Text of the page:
I'm just back from an amazing Mediterranean Empire cruise which visited Olympia, Athens, Istanbul and some gorgeous Greek Islands. The cruise departed from Venice and we flew out a couple of days early because I wanted to share with my children this fairy tale city which floats on water and whose canals and gondoliers give it mystique and romance......
And I wanted to share with all of you a couple of memorable tips which will not only enhance your stay in Venice, but save you money too.
I stay in a lot of hotels around the world, but the hotel I found us in Venice was an absolute gem. I'd been looking for somewhere cheap (not many of those in Venice) and a room which could accommodate all five of us (ditto, not many). But after searching on google and Trip Advisor I found the Hotel Palazzo Vituri: http://www.hotelpalazzovitturi.com/
It was an absolute find and an absolute steal. The hotel was only about a seven minute walk from St. Marks Square, but it felt wonderfully off the beaten track, set on its own quieter square with a fountain in the middle and two of its own churches. Our room overlooked this square - what a view. And speaking of our room. It was HUGE, with a modern bathroom and decor in keeping with the whole residence: Renaissance Venice, with lofty wooden ceilings, cool marble floors and decadently huge oil paintings covering the walls. And what's more, the room only cost us 235 Euros, including breakfast, for all five of us. The hall outside our room had a small balcony and the staff kindly offered to bring us up breakfast to eat there, overlooking the square, watching Venice come to life as the sun rose. Amazing.
Mostly we explored on foot over bridges and through tiny alleys, walking and window-shopping (Venice is packed with dramatic mask shops) and shopping proper (I don't even normally like shopping, but the Murano glass jewelry and chichi boutiques proved too tempting) and we stumbled upon a couple of must see/do attractions:
1. There's a quirky bookshop in Venice close to our hotel (Libreria Aqua Alata: address Calle Longa Santa maria Formosa)which had cats running wild and books piled everywhere in gondolas and bathtubs. And out back there are steps made of books which the children (and Mum) climbed for fabulous views of quiet, backwater canals:
Nathalie, my eldest daughter, is incredibly artistic. Exiting from the back entrance of the rambling book shop we stumbled on another captivating view, void of tourists, which she asked me to take a photo of so that she could draw it back at home:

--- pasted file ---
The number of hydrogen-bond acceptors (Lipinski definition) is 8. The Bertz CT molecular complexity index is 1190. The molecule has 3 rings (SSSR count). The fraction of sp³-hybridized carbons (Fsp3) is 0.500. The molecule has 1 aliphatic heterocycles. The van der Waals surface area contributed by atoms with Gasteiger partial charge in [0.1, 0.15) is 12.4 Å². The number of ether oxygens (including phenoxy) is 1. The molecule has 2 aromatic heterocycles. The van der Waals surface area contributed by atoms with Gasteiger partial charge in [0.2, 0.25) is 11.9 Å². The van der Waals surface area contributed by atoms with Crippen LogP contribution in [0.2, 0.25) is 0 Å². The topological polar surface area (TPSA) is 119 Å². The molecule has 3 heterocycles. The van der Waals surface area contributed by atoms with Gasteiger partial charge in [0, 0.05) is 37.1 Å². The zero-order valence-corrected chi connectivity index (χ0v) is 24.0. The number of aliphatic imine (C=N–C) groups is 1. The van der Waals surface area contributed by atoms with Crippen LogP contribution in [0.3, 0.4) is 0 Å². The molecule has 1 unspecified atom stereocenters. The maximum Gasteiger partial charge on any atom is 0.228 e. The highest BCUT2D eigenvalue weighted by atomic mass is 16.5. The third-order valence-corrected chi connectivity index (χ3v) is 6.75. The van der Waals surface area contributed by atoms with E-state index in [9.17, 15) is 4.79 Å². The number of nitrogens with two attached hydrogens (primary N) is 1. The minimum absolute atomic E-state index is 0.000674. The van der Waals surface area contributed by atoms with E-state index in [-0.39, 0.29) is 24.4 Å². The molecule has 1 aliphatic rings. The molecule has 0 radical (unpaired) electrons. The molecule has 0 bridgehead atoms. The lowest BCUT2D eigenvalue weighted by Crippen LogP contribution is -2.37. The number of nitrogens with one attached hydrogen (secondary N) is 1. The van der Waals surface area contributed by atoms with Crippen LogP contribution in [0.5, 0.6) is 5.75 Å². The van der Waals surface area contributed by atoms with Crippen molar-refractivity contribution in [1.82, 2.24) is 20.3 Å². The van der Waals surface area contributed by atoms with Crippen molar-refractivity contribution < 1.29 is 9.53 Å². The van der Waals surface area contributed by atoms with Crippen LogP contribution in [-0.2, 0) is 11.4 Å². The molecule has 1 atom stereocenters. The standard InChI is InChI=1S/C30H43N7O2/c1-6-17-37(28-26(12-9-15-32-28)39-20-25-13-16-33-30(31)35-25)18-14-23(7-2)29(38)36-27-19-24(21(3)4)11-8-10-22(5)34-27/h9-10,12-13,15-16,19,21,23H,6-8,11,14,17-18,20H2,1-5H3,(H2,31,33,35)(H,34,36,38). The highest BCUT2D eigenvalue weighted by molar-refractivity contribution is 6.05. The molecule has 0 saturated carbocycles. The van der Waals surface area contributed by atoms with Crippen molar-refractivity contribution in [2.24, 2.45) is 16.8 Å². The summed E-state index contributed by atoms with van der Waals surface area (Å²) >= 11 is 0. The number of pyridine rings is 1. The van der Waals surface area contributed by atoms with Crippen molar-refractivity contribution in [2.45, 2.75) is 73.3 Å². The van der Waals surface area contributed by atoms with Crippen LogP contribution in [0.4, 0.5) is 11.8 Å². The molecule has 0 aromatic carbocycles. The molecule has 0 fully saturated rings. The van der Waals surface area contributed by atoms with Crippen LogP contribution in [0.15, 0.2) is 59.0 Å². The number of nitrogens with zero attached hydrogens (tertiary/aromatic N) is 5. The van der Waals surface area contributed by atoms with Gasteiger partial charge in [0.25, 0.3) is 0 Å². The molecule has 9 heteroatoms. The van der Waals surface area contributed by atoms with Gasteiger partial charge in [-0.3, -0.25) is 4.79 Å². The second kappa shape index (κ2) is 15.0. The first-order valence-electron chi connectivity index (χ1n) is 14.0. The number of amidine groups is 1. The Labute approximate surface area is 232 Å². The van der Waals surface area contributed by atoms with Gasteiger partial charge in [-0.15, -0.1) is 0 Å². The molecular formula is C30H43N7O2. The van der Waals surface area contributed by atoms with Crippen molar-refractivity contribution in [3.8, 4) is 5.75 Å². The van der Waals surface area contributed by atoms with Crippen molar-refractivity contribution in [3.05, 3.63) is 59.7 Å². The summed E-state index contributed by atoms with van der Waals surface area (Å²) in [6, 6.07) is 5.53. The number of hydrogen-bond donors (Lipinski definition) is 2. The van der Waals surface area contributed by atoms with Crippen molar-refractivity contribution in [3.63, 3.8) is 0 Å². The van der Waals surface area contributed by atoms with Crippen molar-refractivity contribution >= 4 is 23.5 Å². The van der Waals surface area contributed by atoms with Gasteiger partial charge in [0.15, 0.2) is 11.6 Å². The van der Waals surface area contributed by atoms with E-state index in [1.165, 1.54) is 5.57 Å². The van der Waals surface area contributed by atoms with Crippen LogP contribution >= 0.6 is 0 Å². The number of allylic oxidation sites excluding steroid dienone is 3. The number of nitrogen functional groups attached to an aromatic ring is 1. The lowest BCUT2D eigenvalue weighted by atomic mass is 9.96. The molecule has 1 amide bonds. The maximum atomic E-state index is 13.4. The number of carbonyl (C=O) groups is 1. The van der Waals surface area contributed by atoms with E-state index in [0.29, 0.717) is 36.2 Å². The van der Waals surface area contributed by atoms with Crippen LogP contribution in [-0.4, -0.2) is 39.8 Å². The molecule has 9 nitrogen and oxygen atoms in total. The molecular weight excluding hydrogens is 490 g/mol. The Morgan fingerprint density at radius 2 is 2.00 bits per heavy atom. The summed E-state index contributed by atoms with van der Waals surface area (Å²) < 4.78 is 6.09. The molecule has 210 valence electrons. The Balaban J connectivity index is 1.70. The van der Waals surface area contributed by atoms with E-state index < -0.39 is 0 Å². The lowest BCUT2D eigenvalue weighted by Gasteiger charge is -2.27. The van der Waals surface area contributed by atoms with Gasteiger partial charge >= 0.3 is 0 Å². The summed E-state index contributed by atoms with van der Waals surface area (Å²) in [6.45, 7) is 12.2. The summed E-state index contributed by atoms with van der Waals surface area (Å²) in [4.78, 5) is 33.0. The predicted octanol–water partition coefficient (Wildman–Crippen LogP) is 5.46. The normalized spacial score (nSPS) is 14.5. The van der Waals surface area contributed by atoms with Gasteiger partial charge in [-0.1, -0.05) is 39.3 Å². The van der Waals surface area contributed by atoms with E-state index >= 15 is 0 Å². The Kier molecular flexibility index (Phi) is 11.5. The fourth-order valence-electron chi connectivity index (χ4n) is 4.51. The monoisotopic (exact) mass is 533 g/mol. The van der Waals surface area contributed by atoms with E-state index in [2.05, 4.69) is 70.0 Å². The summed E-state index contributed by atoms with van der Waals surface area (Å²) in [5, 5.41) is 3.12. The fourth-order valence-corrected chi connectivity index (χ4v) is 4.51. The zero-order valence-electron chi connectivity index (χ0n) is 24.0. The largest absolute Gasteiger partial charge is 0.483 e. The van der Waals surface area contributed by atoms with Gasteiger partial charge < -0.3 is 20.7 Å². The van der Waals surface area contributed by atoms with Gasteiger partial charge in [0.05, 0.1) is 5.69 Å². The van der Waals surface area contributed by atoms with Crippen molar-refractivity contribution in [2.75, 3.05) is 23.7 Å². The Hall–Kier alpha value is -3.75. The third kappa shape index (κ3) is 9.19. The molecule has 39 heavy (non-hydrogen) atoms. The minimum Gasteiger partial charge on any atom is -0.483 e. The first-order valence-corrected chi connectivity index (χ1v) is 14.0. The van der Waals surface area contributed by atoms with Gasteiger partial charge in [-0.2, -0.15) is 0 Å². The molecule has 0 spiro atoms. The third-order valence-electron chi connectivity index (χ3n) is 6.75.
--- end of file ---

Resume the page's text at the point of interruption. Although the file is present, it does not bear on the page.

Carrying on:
Minutes later the children started clamoring for some authentic gelato. And Mum certainly wasn't averse to a spot of ice-cream either. Now there's nothing worse than when you start forking out a small fortune (seriously, sometimes five ice-creams can almost cost the price of a pub lunch) on what so often turns out to be sub-standard ice-cream, but we found a place which was the find of the century. Two weeks on and we're all still talking about it. This sleepy little gelateria in a sleepy back road deserves to be mentioned in all guide books (but I'm pleased it isn't) because boy, was their ice-cream stunning and cheap. 1.5 Euros for one scoop in a cone or a cup and the scoops the serving lady served us were HUGE - she did NOT hold back and we couldn't even have eaten any more than one scoop if we'd tried:
Flavours sampled were:
Bianco white chocolate with hazelnut
White chocolate with mango
Cream of Pistachio
Gelato al biscotto (my choice)
Trust me when I say that they were ALL sensational and I'm salivating even at the memory.
The name of the ice cream parlor is: Dolce Freddo
The address is Castello, 5377.
And trust me, it's worth a trip to Italy just to try the ice-cream from this place - gelato which won't break the bank. It was the best value ice-cream. Ever. And also not far from our hotel. Top tip: do NOT be tempted to buy ice-cream from major tourist hubs. We did the next day and regretted it. It tasted synthetic and nasty and ended up in the bin.
Anyway, happy on this dreamy ice-cream (I wish we'd taken a photo of us licking our cones but we didn't) we finally found our way to St. Marks Square and the waterfront - behind us lots of gondoliers are lined up (gondoliers cost ridiculous sums of money, so we resisted and the children didn't seem to care - we'd taken a water taxi known as a vaporetto to get there from the airport, so at least felt we'd had a watery experience):
We also enjoyed the Peggy Guggneheim collection (704 Dorsoduro)- this was about a half hour glorious early morning walk from our hotel. It's small enough to take in the collection and, because is was her home, she is buried in the garden alongside all her dogs. There are pictures by Magritte and Picasso and it has a gorgeous garden, added to by Yoko Ono who sent a Wishing Tree there.
We had such a special 24 hours in Venice and all of the above really made our stay............
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